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Functional interactions between mRNA turnover and surveillance and the ubiquitin proteasome system

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Abstract The proteasome is a critical regulator of protein levels within the cell and is essential for maintaining homeostasis. A functional proteasome is required for effective mRNA surveillance and turnover. During transcription, the proteasome localizes to sites of DNA breaks, degrading RNA polymerase II and terminating transcription. For fully transcribed and processed messages, cytoplasmic surveillance is initiated with the pioneer round of translation. The proteasome is recruited to messages bearing premature termination codons, which trigger nonsense‐mediated decay (NMD), as well as messages lacking a termination codon, which trigger nonstop decay, to degrade the aberrant protein produced from these messages. A number of proteins involved in mRNA translation are regulated in part by proteasome‐mediated decay, including the initiation factors eIF4G, eIF4E, and eIF3a, and the poly(A)‐binding protein (PABP) interacting protein, Paip2. eIF4E‐BP (4E‐BP) is differentially regulated by the proteasome: truncated to generate a protein with higher eIF4B binding or completely degraded, depending on its phosphorylation status. Finally, a functional proteasome is required for AU‐rich‐element (ARE)‐mediated decay but the specific role the proteasome plays is unclear. There is data indicating the proteasome can bind to AREs, act as an endonuclease, and degrade ARE‐binding proteins. How these events interact with the 5′‐to‐3′ and 3′‐to‐5′ decay pathways is unclear at this time; however, data is provided indicating that proteasomes colocalize with Xrn1 and the exosome RNases Rrp44 and Rrp6 in untreated HeLa cells. Copyright © 2010 John Wiley & Sons, Ltd. This article is categorized under: RNA Turnover and Surveillance > Turnover/Surveillance Mechanisms RNA Turnover and Surveillance > Regulation of RNA Stability Translation > Translation Mechanisms

Protein ubiquitylation pathway. (a) Primary amino acid sequence of ubiquitin. (b) Ribbon model of ubiquitin. The six lysines are shown in yellow. (c) Target proteins can be modified with single ubiquitins, multiple ubiquitins, and ubiquitin chains. Only ubiquitin chains linked through K48 target a protein for proteasomal degradation. (d) Protein ubiquitylation is a multistep process resulting in the covalent attachment of ubiquitin to a protein. Ubiquitin is attached to an E1 in an ATP‐dependent process and then the ubiquitin is transferred to an E2. E3s serve as specificity determinants with each E3 interacting with one or several protein ligands. For really interesting new gene and Ub‐fold E3s, ubiquitin is transferred directly from the E2 to the target protein; for homologous to E6‐associated protein C‐terminus E3s, the ubiquitin is first transferred to the E3 and then the target protein.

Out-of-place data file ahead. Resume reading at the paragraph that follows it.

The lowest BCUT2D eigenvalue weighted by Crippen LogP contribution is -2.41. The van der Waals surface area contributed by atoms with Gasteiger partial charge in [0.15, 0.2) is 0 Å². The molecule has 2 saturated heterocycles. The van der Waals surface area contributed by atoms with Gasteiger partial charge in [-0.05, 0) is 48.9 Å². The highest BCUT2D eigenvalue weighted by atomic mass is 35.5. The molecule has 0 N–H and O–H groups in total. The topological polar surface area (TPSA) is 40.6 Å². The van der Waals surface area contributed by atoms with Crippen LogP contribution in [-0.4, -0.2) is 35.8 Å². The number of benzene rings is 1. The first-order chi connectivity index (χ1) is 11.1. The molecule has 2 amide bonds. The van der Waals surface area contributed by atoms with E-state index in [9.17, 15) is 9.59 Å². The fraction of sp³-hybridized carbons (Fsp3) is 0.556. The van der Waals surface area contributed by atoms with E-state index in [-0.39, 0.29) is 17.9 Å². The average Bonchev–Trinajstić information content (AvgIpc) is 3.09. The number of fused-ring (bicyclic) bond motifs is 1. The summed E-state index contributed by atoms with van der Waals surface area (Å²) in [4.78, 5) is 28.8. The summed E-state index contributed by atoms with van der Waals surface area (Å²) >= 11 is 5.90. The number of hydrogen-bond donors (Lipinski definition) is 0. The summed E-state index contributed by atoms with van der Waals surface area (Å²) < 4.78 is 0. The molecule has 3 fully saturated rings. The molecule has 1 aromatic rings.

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mRNA surveillance and decay pathways. (a) AU‐rich‐element (ARE)‐mediated decay. TTP is the best‐studied decay mediating ARE‐binding protein.50 TTP has been shown to interact with components of both the PARN and CCR4 deadenylation complexes, the decapping enzyme Dcp1 and components of the 5′‐to‐3′ Xrn1‐mediated decay pathway, the 3′‐to‐5′ exosome decay pathway, and the RNA induced silencing complex members Argonaut 2 and 4. TTP protein is rapidly turned over by the proteasome and, in a poorly understood mechanism, TTP turnover is linked with mRNA decay. (b) Nonsense‐mediated decay (NMD). The presence of a premature termination codon in a message triggers NMD. A poor interaction between poly(A)‐binding protein and Upf1 when the ribosome reaches the stop codon results in the phosphorylation of Upf1 by SMG‐1 and the release of eRF1 and eRF3. Upf1 recruits the proteasome to destroy the truncated protein product as well as both the exosome and Xrn1 decay complexes to degrade the premature termination codon containing message. (c) Nonstop decay (NSD). The absence of a stop codon triggers NSD. The presence of a poly‐lysine chain at the carboxyl end of the protein, resulting from translation of the poly(A) tail, results in translational arrest followed by Not4‐mediated ubiquitylation of the protein. The protein is then cotranslationally degraded by the proteasome and the message subsequently degraded by both the 3′‐to‐5′ and 5′‐to‐3′ decay pathways. (d) No‐Go decay. Ribosomal stalling can result in the endonucleolytic cleavage of the mRNA, release of the ribosome, and decay of the message by the exosome and Xrn1.